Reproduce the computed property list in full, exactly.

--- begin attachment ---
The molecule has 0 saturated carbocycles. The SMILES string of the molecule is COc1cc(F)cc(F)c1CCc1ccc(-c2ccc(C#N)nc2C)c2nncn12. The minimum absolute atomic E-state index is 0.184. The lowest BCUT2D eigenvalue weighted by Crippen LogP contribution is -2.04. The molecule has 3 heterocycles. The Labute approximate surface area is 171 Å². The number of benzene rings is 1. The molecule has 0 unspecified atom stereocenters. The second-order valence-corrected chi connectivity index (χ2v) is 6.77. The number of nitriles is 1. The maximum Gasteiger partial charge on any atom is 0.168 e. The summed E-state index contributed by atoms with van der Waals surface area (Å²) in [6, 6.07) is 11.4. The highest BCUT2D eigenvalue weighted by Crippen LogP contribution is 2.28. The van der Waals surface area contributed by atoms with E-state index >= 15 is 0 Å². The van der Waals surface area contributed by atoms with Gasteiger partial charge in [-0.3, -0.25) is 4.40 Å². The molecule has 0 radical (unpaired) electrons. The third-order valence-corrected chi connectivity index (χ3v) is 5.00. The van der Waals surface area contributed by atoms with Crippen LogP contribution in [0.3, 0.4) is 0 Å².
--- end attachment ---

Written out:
The molecule has 0 saturated carbocycles. The SMILES string of the molecule is COc1cc(F)cc(F)c1CCc1ccc(-c2ccc(C#N)nc2C)c2nncn12. The minimum absolute atomic E-state index is 0.184. The lowest BCUT2D eigenvalue weighted by Crippen LogP contribution is -2.04. The molecule has 3 heterocycles. The Labute approximate surface area is 171 Å². The number of benzene rings is 1. The molecule has 0 unspecified atom stereocenters. The second-order valence-corrected chi connectivity index (χ2v) is 6.77. The number of nitriles is 1. The maximum Gasteiger partial charge on any atom is 0.168 e. The summed E-state index contributed by atoms with van der Waals surface area (Å²) in [6, 6.07) is 11.4. The highest BCUT2D eigenvalue weighted by Crippen LogP contribution is 2.28. The van der Waals surface area contributed by atoms with E-state index >= 15 is 0 Å². The van der Waals surface area contributed by atoms with Gasteiger partial charge in [-0.3, -0.25) is 4.40 Å². The molecule has 0 radical (unpaired) electrons. The third-order valence-corrected chi connectivity index (χ3v) is 5.00. The van der Waals surface area contributed by atoms with Crippen LogP contribution in [0.3, 0.4) is 0 Å².